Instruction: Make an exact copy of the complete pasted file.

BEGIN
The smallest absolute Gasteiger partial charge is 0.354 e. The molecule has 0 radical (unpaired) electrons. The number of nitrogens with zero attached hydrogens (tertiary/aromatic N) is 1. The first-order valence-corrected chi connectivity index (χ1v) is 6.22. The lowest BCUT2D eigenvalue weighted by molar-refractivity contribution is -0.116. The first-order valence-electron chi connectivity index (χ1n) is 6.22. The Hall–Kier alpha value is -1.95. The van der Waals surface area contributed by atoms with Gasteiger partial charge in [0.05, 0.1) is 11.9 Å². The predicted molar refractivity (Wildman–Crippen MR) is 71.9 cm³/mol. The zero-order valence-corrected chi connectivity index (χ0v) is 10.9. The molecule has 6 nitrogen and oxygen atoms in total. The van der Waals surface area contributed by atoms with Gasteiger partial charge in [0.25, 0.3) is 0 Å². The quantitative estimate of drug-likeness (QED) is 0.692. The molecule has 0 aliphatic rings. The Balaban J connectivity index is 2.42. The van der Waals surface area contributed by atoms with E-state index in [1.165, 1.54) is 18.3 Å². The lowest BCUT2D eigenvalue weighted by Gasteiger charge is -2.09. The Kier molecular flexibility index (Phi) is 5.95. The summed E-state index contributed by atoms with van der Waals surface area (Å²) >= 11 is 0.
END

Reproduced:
The smallest absolute Gasteiger partial charge is 0.354 e. The molecule has 0 radical (unpaired) electrons. The number of nitrogens with zero attached hydrogens (tertiary/aromatic N) is 1. The first-order valence-corrected chi connectivity index (χ1v) is 6.22. The lowest BCUT2D eigenvalue weighted by molar-refractivity contribution is -0.116. The first-order valence-electron chi connectivity index (χ1n) is 6.22. The Hall–Kier alpha value is -1.95. The van der Waals surface area contributed by atoms with Gasteiger partial charge in [0.05, 0.1) is 11.9 Å². The predicted molar refractivity (Wildman–Crippen MR) is 71.9 cm³/mol. The zero-order valence-corrected chi connectivity index (χ0v) is 10.9. The molecule has 6 nitrogen and oxygen atoms in total. The van der Waals surface area contributed by atoms with Gasteiger partial charge in [0.25, 0.3) is 0 Å². The quantitative estimate of drug-likeness (QED) is 0.692. The molecule has 0 aliphatic rings. The Balaban J connectivity index is 2.42. The van der Waals surface area contributed by atoms with E-state index in [1.165, 1.54) is 18.3 Å². The lowest BCUT2D eigenvalue weighted by Gasteiger charge is -2.09. The Kier molecular flexibility index (Phi) is 5.95. The summed E-state index contributed by atoms with van der Waals surface area (Å²) >= 11 is 0.